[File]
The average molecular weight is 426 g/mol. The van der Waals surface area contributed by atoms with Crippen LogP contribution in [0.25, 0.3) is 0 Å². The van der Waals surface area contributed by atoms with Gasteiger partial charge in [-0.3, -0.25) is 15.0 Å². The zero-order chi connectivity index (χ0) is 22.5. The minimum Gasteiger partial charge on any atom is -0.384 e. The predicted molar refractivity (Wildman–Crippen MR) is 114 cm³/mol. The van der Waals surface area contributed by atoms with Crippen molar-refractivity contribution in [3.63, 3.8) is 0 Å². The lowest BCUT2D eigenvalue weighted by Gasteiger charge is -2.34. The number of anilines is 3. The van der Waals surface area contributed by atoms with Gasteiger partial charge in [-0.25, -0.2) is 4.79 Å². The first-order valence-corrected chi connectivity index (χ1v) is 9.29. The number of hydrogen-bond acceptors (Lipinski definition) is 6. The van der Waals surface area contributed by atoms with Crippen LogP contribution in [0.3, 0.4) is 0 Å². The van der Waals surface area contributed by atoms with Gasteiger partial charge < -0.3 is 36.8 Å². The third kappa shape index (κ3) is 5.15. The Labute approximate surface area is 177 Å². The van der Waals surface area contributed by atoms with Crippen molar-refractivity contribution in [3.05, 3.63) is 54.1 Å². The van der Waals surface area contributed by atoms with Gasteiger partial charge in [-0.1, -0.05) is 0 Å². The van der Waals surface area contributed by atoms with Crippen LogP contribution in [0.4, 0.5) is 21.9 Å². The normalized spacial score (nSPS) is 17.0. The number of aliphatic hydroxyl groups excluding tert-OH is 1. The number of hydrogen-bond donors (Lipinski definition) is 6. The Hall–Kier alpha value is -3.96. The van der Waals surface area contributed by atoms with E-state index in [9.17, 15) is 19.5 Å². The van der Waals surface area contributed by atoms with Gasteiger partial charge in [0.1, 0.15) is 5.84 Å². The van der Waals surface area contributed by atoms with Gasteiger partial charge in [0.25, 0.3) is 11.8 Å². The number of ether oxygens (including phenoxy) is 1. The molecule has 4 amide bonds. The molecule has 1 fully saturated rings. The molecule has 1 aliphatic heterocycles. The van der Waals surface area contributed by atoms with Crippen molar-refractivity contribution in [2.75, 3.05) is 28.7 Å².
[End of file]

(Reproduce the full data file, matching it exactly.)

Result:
The average molecular weight is 426 g/mol. The van der Waals surface area contributed by atoms with Crippen LogP contribution in [0.25, 0.3) is 0 Å². The van der Waals surface area contributed by atoms with Gasteiger partial charge in [-0.3, -0.25) is 15.0 Å². The zero-order chi connectivity index (χ0) is 22.5. The minimum Gasteiger partial charge on any atom is -0.384 e. The predicted molar refractivity (Wildman–Crippen MR) is 114 cm³/mol. The van der Waals surface area contributed by atoms with Crippen molar-refractivity contribution in [3.63, 3.8) is 0 Å². The lowest BCUT2D eigenvalue weighted by Gasteiger charge is -2.34. The number of anilines is 3. The van der Waals surface area contributed by atoms with Gasteiger partial charge in [-0.25, -0.2) is 4.79 Å². The first-order valence-corrected chi connectivity index (χ1v) is 9.29. The number of hydrogen-bond acceptors (Lipinski definition) is 6. The van der Waals surface area contributed by atoms with Crippen LogP contribution in [0.3, 0.4) is 0 Å². The van der Waals surface area contributed by atoms with Gasteiger partial charge < -0.3 is 36.8 Å². The third kappa shape index (κ3) is 5.15. The Labute approximate surface area is 177 Å². The van der Waals surface area contributed by atoms with Crippen molar-refractivity contribution in [3.05, 3.63) is 54.1 Å². The van der Waals surface area contributed by atoms with Gasteiger partial charge in [-0.1, -0.05) is 0 Å². The van der Waals surface area contributed by atoms with Crippen LogP contribution in [0.4, 0.5) is 21.9 Å². The normalized spacial score (nSPS) is 17.0. The number of aliphatic hydroxyl groups excluding tert-OH is 1. The number of hydrogen-bond donors (Lipinski definition) is 6. The Hall–Kier alpha value is -3.96. The van der Waals surface area contributed by atoms with E-state index in [9.17, 15) is 19.5 Å². The van der Waals surface area contributed by atoms with Gasteiger partial charge in [0.1, 0.15) is 5.84 Å². The van der Waals surface area contributed by atoms with Gasteiger partial charge in [0.25, 0.3) is 11.8 Å². The number of ether oxygens (including phenoxy) is 1. The molecule has 4 amide bonds. The molecule has 1 fully saturated rings. The molecule has 1 aliphatic heterocycles. The van der Waals surface area contributed by atoms with Crippen molar-refractivity contribution in [2.75, 3.05) is 28.7 Å².